In the west, however, obstinate insistence on such theological errors touching the Holy Spirit, grace, freedom and good works and justification, the mediation of Mary, devotion to Her and Her invocation, necessarily led to a repudiation of the primacy and infallibility of the Pope, substituting for this some form of conciliarism (the great western schism in the middle ages 1379-1415 which reflected the earlier eastern precedent in Constantinople and anticipated the congregationalism so typical of the major Protestant ecclesiologies). With this we can appreciate why the medieval ecumenical efforts at the Second Council of Lyons (1274, in which the influence of Sts. Bonaventure and Thomas was paramount) and at the Council of Florence (15th century) to heal the Byzantine schism were considered so important by the Popes and leading theologians of the time, and why the ending of this schism still enjoys high priority in the long term planning of the Popes.
In the light of this, the attentive reader will find the two appendices most instructive. The first is a partial translation of the views of Cardinal Matthew of Aquasparta, O. Min. (a disciple and younger contemporary of St. Bonaventure, very likely ghost writer of the famous bull of Pope Boniface VIII, Unam Sanctam) on the procession of the Holy Spirit from the Father and the Son; and the second a good English translation (by R. Ederer) of Bishop W. E. von Ketteler's defense of the definition of papal infallibility by Vatican I (against certain German Catholic theologians who repudiated the definition for essentially the same reasons as the Orthodox).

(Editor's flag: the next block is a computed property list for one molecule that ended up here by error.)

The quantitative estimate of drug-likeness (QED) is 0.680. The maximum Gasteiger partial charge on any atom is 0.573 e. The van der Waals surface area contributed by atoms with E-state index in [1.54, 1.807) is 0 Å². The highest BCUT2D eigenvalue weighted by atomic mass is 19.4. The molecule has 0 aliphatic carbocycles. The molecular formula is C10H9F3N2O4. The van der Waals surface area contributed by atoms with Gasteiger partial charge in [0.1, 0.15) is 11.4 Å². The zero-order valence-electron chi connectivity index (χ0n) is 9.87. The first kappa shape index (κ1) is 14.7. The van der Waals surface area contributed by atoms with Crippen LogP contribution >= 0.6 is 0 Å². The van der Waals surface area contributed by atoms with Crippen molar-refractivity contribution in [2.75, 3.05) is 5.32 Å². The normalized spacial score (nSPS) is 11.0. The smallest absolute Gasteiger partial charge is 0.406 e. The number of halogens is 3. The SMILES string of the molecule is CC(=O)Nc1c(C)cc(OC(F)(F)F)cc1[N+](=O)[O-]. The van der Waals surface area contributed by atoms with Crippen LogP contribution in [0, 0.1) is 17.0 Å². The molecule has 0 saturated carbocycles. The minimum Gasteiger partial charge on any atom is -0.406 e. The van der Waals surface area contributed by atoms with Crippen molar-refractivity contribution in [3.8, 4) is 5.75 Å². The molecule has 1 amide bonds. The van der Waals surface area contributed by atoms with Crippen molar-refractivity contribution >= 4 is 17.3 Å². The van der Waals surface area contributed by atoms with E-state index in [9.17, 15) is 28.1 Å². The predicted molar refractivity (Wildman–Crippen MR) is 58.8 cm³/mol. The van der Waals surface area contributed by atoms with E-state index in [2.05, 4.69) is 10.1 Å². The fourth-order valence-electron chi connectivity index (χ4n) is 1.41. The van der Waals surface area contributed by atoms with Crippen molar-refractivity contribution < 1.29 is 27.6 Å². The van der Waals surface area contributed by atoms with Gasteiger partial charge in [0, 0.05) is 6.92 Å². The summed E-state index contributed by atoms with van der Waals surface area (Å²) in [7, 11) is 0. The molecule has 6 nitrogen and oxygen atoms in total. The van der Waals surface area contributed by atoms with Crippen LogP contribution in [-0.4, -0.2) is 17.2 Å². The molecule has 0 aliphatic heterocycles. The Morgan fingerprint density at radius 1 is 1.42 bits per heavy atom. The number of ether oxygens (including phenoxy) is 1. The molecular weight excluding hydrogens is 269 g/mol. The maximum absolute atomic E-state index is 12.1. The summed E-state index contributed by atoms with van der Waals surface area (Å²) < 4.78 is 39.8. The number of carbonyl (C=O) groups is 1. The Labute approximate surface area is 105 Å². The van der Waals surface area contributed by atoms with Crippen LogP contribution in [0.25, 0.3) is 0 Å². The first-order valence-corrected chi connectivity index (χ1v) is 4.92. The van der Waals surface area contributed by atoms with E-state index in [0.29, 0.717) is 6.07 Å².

Though Likoudis does not treat the point at length, the linking of Petrine primacy, procession of the Holy Spirit and the mystery of the Immaculate Conception is no mere accident, whatever the immediate occasion for taking note of this association of mysteries. The Petrine, Marian and spiritual aspects of the unity of the Church are so inseparably linked by the Founder of the Church that any error or rejection of one inevitably leads to error about or rejection of the others. In practice it is the intervention and mediation of the Mother of the Church, the Mother of Unity, which provides the key to a happy resolution of the ecumenical question.
This book will do honor to any theological library, but it may be recommended especially to those with pastoral, missionary and catechetical responsibilities. Careful study of it will help to dispel illusions and exaggerations concerning ecumenism: those which fail to recognize its importance and need, and those which fail to distinguish between genuine and false ecumenism.
It is available directly from the author:
Reprinted from "Christ To The World" issue of Sept./Oct. 2002,
English Edition Vol. XLVII Number 5
Mr. James Likoudis' Homepage